A few months back, my colleague, Cosmin Negru, told us about his first experience with Mathcad, and I thought I would do the same. But our stories are quite different, and his is rather more exciting. Whereas the story of Cosmin’s first Mathcad use centers around the benefits he received by finding and having Mathcad in college, my story underscores the benefits I missed out on by not using engineering calculation software in college.
So let me start there—in college.
Wait, was that seconds or degrees back there?
I don’t know many engineers who use hand calculations in their job, but in college, as least at my school, hand calculations were par for the course. So at the outset, doing calculations in college is a bit “old school” compared to an actual industry job. Even so, I was yet more old school in how I did my calculations than most of my classmates. Whereas they would use their graphing calculator to do all the heavy lifting, such as computing definite integrals or derivatives, I generally opted to do the more complicated calculations by hand. There were two primary reasons for that.
First, calculating those integrals myself kept me fresh. I didn’t want my ability to do math to deteriorate. I didn’t want to depend on my calculator for results. And on the one hand, I think this was good. Not to pick on my classmates, who are all brilliant people, but I think over time they somewhat forgot how to actually do calculus themselves.
On the other hand, there comes a point when you know something well enough that you just aren’t going to forget it. And at that point, it’s best to let a tool do those things for you for the sake of efficiency. It would be pretty foolish of me to refuse to drive a car because I was afraid that I’d forget how to ride my bike. There’s that point at which I can say, “Integrals? Well, it’s kinda like riding a bicycle. You just don’t forget.”
I’ve mentioned before that I had professors tell us that on tests we only had to correctly set up the problem without actually having to solve it all out because they assumed we knew how to perform the necessary mathematical calculations.
Second, I didn’t I didn’t trust graphing calculators. Now, I know that makes me sound like one of those people who refuses to use Google Maps because “a good ole’ atlas isn’t going to give me the wrong directions!” But it’s not quite like that.
How do you know it's right if it won’t show its work?
Perhaps a better way to state the matter is that I didn’t trust that I wouldn’t make a mistake typing in the equation, and if I did make a mistake, I didn’t trust that I’d be able to identify that I had made one. Those TI-89 calculators are powerful, but you still are typing mathematical equations in a single line, with lots of parentheses and “^” symbols for exponents, and the like. I didn’t like spending so much time verifying that I had entered everything correctly, and even then not feeling certain. At least when I pressed “Enter”, the TI-89 would display the equation in more or less natural math notation, which makes that a much better option than Excel. Nevertheless, I just always felt uneasy about that whole thing.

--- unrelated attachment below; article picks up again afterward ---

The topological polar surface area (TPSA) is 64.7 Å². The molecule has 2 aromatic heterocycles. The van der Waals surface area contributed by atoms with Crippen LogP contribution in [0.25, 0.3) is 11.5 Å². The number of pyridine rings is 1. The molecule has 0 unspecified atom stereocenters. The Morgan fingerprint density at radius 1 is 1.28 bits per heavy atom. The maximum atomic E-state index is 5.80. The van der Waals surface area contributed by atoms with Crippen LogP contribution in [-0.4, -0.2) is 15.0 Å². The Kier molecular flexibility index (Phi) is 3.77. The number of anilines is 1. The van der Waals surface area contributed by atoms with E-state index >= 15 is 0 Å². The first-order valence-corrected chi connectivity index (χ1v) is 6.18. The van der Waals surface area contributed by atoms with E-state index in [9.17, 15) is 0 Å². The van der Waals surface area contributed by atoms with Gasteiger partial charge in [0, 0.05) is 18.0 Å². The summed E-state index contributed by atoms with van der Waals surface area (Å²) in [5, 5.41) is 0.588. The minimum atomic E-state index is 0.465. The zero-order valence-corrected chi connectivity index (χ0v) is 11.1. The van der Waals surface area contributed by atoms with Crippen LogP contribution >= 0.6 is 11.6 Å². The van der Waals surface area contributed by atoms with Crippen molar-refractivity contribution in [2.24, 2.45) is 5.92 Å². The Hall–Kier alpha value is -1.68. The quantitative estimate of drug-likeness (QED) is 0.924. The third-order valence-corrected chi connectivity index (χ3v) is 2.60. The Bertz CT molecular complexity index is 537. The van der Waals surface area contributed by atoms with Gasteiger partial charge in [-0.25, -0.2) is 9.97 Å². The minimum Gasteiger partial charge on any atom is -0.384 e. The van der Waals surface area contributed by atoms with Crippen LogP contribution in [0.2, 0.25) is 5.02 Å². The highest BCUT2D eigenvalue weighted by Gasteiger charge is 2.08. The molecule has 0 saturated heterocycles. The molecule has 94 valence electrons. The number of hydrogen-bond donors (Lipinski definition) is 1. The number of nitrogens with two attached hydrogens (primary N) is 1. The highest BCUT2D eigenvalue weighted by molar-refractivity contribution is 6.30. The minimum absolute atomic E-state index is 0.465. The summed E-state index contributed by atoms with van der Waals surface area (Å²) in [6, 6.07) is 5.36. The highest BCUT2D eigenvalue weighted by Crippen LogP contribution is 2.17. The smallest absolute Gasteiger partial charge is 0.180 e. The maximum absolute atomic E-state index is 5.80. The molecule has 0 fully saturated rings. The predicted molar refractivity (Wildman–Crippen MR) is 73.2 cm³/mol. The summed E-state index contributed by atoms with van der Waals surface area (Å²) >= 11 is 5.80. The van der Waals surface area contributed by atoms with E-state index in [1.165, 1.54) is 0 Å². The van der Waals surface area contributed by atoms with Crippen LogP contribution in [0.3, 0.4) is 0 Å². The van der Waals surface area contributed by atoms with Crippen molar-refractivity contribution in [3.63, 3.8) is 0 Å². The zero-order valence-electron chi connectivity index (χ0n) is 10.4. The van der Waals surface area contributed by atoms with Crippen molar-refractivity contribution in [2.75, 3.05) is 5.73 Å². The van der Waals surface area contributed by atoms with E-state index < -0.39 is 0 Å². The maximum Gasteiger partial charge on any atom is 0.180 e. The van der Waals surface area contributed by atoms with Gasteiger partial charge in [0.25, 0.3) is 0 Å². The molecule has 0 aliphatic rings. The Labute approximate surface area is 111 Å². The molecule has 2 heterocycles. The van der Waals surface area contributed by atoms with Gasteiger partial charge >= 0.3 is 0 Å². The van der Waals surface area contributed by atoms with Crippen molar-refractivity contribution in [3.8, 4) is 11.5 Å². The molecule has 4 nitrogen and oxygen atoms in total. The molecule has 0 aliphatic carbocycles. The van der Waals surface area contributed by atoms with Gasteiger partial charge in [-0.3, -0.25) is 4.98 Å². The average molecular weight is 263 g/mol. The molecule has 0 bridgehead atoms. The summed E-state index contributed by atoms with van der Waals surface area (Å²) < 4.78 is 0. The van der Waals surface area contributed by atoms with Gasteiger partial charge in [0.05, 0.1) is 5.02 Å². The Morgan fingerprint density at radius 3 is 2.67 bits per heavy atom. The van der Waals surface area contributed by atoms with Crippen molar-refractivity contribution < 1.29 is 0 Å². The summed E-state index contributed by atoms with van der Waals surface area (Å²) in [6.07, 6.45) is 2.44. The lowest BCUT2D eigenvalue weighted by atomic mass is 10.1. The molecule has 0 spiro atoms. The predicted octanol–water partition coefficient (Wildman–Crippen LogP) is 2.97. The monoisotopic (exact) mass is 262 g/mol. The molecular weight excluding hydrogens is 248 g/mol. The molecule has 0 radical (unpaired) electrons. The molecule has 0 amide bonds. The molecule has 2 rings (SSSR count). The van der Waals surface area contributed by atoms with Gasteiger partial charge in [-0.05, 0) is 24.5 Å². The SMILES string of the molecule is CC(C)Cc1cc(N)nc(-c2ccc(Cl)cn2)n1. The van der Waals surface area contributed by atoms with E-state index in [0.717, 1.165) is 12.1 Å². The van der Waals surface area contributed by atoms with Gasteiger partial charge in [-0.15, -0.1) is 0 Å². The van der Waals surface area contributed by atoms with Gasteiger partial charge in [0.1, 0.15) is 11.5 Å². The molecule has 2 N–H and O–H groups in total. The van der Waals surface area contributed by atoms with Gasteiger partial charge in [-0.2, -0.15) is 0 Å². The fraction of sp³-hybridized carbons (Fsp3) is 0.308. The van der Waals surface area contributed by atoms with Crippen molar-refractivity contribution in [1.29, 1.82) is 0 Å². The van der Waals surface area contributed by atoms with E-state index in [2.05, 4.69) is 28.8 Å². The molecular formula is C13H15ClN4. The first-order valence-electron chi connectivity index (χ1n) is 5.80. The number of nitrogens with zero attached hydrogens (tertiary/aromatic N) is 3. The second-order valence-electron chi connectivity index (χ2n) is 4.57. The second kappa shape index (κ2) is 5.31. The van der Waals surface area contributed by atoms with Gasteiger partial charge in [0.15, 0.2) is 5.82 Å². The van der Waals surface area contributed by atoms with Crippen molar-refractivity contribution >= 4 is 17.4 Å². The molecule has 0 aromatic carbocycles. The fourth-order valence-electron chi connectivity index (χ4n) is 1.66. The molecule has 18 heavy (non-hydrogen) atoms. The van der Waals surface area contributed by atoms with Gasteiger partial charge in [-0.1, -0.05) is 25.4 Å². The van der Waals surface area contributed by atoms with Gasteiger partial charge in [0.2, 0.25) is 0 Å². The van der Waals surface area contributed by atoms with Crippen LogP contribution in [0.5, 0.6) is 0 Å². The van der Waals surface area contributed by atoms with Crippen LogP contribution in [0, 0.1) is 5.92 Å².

So yeah, I was a pencil-and-paper kind of guy.
When I was hired at PTC as an Associate Application Engineer for Mathcad, I had heard of the software, but had never actually used it. And as I began to work my way through tutorials and online training and such, I remember my first reaction was that I wish I had known about Mathcad in college!
With the natural math notation for everything, I wouldn’t have had to worry about whether I had entered my equations correctly. It was immediately so easy to see what I had typed and how it would be processed. And the units—the units!! I remember times when my Heat Transfer professor would assign homework problems that used U.S. Customary System units instead of SI, and he would just tell us to pretend the units were SI and calculate accordingly because dealing with the engineering unit conversions was just too much of a pain and a major waste of time. If we had been using Mathcad, that wouldn’t have been an issue.
Symbolics would have been useful for solving equations symbolically. Granted, for homework and tests, I needed to show my work. But I could have used Mathcad to verify that I had ended up at the right answer, which would have saved me some missed points due to the inevitable sign error that humans are prone to make in their calculations from time to time.
Writing papers and reports in Word and using that less-than-ideal equation editor was painful. It seriously makes my stomach turn to think about how much time and frustration I could have saved by using Mathcad instead (with the huge added bonus of all of those equations being mathematically live)!
I could go on, but the point is, I wish I had used Mathcad before it became my livelihood. To make my case, shortly after starting at PTC, I actually contacted the Chair of the Engineering department at my alma mater and suggested that he look into making Mathcad available to students.
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